Action needed to save Australia’s plants and animals •

A new study, conducted with the support of eight universities and seven Australian environmental organizations, has identified the continent’s most endangered plants and animals. This is the most comprehensive nationwide dataset describing threats to Australia’s flora and fauna.

Researchers have identified 1,339 species of plants and 456 species of animals that are listed as threatened under Australian Commonwealth law due to habitat loss, fragmentation, degradation, other species. invasive and disease. Of these, ten birds, seven mammals, twenty fish, six reptiles and one butterfly are likely to become extinct over the next two decades if no major conservation action is taken.

Some of these species face a wide variety of threats. The Swift Parrot, for example, faces as many as 17 different threats, including habitat loss from agricultural and logging processes, invasive weeds, and climate change. Likewise, koalas are severely affected by habitat loss due to urban development and agriculture, disease, dog attacks, and many other stressors.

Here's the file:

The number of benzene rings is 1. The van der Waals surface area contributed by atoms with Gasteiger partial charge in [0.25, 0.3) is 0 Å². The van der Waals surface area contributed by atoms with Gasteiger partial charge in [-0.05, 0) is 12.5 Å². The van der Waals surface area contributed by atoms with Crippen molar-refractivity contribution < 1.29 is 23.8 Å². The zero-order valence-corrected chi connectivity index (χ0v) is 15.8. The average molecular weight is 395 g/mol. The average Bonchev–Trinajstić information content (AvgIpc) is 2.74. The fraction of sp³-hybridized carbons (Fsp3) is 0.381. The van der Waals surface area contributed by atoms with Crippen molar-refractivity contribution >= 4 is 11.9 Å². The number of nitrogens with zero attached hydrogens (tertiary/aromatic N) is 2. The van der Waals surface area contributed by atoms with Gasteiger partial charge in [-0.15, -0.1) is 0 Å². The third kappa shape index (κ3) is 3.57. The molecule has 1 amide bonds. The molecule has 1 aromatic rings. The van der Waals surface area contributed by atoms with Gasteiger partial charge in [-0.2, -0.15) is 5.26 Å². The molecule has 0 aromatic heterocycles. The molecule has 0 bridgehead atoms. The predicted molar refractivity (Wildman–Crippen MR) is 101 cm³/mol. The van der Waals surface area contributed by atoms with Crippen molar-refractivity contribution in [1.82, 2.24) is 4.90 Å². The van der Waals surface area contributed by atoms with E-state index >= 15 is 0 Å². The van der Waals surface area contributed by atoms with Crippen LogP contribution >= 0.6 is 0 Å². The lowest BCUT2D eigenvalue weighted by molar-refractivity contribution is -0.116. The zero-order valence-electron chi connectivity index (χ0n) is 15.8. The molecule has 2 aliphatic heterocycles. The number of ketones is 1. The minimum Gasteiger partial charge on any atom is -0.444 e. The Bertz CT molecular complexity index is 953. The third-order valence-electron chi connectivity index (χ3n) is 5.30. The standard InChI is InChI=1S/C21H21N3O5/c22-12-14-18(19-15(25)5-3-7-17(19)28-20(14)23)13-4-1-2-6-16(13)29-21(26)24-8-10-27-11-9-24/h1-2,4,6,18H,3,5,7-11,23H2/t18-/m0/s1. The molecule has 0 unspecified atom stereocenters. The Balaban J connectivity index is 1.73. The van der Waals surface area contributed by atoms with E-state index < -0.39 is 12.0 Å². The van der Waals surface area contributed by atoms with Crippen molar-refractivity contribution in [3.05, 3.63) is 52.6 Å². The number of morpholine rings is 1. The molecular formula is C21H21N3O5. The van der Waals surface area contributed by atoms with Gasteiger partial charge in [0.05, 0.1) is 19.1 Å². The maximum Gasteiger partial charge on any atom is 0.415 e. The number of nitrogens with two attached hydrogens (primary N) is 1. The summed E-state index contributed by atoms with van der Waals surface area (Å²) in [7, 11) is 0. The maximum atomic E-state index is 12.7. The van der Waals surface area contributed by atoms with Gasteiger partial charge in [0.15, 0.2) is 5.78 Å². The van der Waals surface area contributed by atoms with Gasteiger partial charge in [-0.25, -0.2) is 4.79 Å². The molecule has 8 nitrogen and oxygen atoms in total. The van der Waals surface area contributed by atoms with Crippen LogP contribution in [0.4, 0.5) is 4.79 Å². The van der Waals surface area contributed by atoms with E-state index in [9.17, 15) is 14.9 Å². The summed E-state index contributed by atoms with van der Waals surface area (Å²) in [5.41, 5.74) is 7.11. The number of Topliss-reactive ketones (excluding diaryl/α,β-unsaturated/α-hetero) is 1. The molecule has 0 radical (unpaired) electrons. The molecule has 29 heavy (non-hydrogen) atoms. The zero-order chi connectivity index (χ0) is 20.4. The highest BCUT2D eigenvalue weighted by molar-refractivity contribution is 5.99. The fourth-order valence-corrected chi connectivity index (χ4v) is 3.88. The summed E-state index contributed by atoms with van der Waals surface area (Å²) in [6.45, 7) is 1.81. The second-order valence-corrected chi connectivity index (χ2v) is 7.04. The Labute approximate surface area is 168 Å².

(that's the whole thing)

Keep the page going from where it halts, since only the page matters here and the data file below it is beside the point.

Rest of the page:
The publication of this dataset in the journal Ecology and evolution is an important step forward in increasing efforts to save these endangered animals.

“Previously, we did not have complete information on the threats to these species and, more importantly, the severity of those threats,” said study co-author Dr April Reside. School of Agriculture and Food Sciences.

“More precise conservation efforts are now possible thanks to the ability to categorize and address the threats to our species at risk,” said lead author of the study, Michelle Ward, doctoral student at the ‘UQ. School of Earth and Environmental Sciences.

“By looking at the data, conservation officials can see that mitigating habitat loss, invasive species and disease, while improving fire regimes and reducing the impact of climate change in the environment. wherever possible is crucial to halt the decline of species. “

The database has already been widely distributed to federal and state governments, as well as to conservation groups such as the World Wildlife Fund, BirdLife Australia, and the Nature conservation. In order to protect these many endangered plant and animal species, concerted action is urgently needed.

Through Andrei Ionescu, Editor-in-chief